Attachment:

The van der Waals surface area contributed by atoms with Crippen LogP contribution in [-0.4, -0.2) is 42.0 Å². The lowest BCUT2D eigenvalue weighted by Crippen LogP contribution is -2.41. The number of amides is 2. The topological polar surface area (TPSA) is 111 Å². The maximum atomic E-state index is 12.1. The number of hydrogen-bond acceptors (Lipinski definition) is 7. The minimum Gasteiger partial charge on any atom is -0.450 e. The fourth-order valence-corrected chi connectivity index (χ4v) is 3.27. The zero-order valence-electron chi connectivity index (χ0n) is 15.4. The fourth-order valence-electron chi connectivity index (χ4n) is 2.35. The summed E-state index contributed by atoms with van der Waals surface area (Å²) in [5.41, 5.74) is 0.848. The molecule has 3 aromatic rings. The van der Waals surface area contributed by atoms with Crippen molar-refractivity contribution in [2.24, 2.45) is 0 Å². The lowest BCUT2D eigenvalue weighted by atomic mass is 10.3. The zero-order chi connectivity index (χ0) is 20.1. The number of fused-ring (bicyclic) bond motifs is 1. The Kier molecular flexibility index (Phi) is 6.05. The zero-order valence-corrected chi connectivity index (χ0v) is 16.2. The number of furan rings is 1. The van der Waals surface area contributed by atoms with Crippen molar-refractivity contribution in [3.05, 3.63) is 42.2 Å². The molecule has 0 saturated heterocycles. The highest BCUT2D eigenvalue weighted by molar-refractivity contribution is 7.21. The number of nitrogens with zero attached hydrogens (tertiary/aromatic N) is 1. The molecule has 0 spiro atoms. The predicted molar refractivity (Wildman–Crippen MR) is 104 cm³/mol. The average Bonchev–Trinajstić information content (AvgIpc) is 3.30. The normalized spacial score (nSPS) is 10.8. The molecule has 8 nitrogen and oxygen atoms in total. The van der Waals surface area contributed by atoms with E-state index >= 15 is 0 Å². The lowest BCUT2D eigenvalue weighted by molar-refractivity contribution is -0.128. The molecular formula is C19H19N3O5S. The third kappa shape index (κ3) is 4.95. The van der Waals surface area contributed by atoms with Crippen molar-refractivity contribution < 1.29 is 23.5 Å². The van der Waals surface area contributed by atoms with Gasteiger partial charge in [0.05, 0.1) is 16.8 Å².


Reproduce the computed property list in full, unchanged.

The van der Waals surface area contributed by atoms with Crippen LogP contribution in [-0.4, -0.2) is 42.0 Å². The lowest BCUT2D eigenvalue weighted by Crippen LogP contribution is -2.41. The number of amides is 2. The topological polar surface area (TPSA) is 111 Å². The maximum atomic E-state index is 12.1. The number of hydrogen-bond acceptors (Lipinski definition) is 7. The minimum Gasteiger partial charge on any atom is -0.450 e. The fourth-order valence-corrected chi connectivity index (χ4v) is 3.27. The zero-order valence-electron chi connectivity index (χ0n) is 15.4. The fourth-order valence-electron chi connectivity index (χ4n) is 2.35. The summed E-state index contributed by atoms with van der Waals surface area (Å²) in [5.41, 5.74) is 0.848. The molecule has 3 aromatic rings. The van der Waals surface area contributed by atoms with Crippen molar-refractivity contribution in [2.24, 2.45) is 0 Å². The lowest BCUT2D eigenvalue weighted by atomic mass is 10.3. The zero-order chi connectivity index (χ0) is 20.1. The number of fused-ring (bicyclic) bond motifs is 1. The Kier molecular flexibility index (Phi) is 6.05. The zero-order valence-corrected chi connectivity index (χ0v) is 16.2. The number of furan rings is 1. The van der Waals surface area contributed by atoms with Crippen molar-refractivity contribution in [3.05, 3.63) is 42.2 Å². The molecule has 0 saturated heterocycles. The highest BCUT2D eigenvalue weighted by molar-refractivity contribution is 7.21. The number of nitrogens with zero attached hydrogens (tertiary/aromatic N) is 1. The molecule has 0 spiro atoms. The predicted molar refractivity (Wildman–Crippen MR) is 104 cm³/mol. The average Bonchev–Trinajstić information content (AvgIpc) is 3.30. The normalized spacial score (nSPS) is 10.8. The molecule has 8 nitrogen and oxygen atoms in total. The van der Waals surface area contributed by atoms with E-state index >= 15 is 0 Å². The lowest BCUT2D eigenvalue weighted by molar-refractivity contribution is -0.128. The molecular formula is C19H19N3O5S. The third kappa shape index (κ3) is 4.95. The van der Waals surface area contributed by atoms with Crippen molar-refractivity contribution < 1.29 is 23.5 Å². The van der Waals surface area contributed by atoms with Gasteiger partial charge in [0.05, 0.1) is 16.8 Å².